If you're looking to see Snitch because you can't get enough of Dwayne 'The Rock' Johnson's blend of electric charisma and unbridled machismo, you're destined to be sorely disappointed. Helmed by stuntman turned director Ric Roman Waugh, this is decidedly more father-son drama than action film, wasting Johnson's best assets and demanding he bring his acting ability to a new level. It just sets him up to fail.
Based on a true story, Snitch centers on John Matthews (Johnson), a successful business owner with a big house, loving family, bitter ex-wife and an estranged son named Jason (Rafi Gavron). But Matthews is deeply devoted to his boy, even when a stupid decision lands him in jail for drug charges that could earn Jason 10 years in prison. Seeking re-election, US Attorney Joanne Keeghan (Susan Sarandon) refuses to pull strings to get Matthews' son out of jail…unless he can snitch on a bigger dealer. So, Matthews steps into the world of hard drugs, hoping to find enough intel that he can spare his boy conviction.
This drama is earnest in its storytelling, but stumbles in its execution. Johnson is painfully miscast, playing a supposedly powerless everyman who must pose as a tough guy to win the trust of dangerous drug dealers. The costume department diligently attempts to play down Johnson's massive muscles with dress shirts, but it doesn't work. He still looks like a professional bodybuilder, which makes it laughable when he is beaten up with ease by a bunch of teen pushers. Worse yet, there are no fight scenes for Johnson to show his stuff in. There are action sequences—including a pretty intense one involving a high speed chase with loads of gunplay—but never any hand-to-hand combat, which means his trademark brawn is not just hidden, it's wasted.
Instead, Johnson is asked to rely on his acting chops—which let's be honest—is not his strongest skill set. He's a great screen presence; he's not a great actor. Scenes between him and Sarandon are actually hard to watch. The dialogue doesn't help, filled as it is with clunky and on-the-nose lines. But barred from being a badass, Johnson delivers his lines with dead eyes and a flat tone. In response, Sarandon goes into overdrive, chewing scenery to the point where—I admit—she won me over completely. It was bonkers, but at least she was entertaining.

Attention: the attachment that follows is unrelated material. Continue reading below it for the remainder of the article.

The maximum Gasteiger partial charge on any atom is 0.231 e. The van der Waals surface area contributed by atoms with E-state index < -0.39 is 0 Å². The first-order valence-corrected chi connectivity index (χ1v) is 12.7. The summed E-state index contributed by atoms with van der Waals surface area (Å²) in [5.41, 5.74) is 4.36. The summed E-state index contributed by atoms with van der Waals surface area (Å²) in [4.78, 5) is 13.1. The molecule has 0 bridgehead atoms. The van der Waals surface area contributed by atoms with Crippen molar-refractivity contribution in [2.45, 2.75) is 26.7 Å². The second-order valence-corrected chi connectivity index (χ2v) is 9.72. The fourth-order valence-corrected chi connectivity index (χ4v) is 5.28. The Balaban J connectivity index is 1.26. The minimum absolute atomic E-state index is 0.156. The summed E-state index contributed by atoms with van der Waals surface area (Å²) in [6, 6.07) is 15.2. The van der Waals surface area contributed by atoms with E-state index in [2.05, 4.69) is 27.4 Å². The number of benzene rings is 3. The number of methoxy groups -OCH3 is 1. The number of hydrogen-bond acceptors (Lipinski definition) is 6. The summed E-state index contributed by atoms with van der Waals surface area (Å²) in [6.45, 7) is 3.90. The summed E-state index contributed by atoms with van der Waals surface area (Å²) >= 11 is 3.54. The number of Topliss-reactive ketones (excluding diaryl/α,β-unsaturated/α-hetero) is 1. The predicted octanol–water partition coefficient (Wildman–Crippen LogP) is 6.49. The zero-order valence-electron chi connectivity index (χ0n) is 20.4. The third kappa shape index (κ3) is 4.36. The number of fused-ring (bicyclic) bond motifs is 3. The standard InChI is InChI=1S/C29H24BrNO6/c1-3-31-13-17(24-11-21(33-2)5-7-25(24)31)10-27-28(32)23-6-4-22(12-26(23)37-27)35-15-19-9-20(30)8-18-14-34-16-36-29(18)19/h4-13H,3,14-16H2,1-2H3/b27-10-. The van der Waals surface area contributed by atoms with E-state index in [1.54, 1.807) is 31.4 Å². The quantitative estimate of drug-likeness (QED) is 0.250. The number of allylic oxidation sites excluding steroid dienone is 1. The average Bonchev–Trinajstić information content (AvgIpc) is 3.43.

There are also some strange structural issues. Nearly half of the movie is spent on an ex-con gone legit who Matthews bullies into getting him into the drug game. Played by The Walking Dead's Jon Bernthal, the character is compelling but seems a distraction from the main plot line. The question of what would happen to this two-strike offender when Matthews brings in the DEA is ignored for most of the film, which is bizarre considering we meet the guy's entire family and get monologues about his attempts to start over. Similarly strange is Matthew's neglect of how his actions (dealing with deadly drug cartels to save his son from a previous marriage) will impact his new wife and young daughter.
Snitch is a movie that overreaches. Waugh, who co-wrote the script with Justin Haythe (Revolutionary Road), doesn't seem ready for such straightforward drama. Johnson isn't prepared for a role this emotionally demanding, and really he is physically unsuited for the part of an underestimated everyman. There are amusing turns from Sarandon and Barry Pepper—as a DEA agent with the worst facial hair ever constructed—but even with Bernthal's soulful subplot, this drama lacks momentum and weight. The highlight of the film is definitely the final action sequence teased on its poster, where a semi truck careens around a highway, fending off gun-toting baddies. But there's not enough action for this feature to satisfy on that score. All muddled together, this makes for a movie that's sometimes crazy enough to work, but often bland.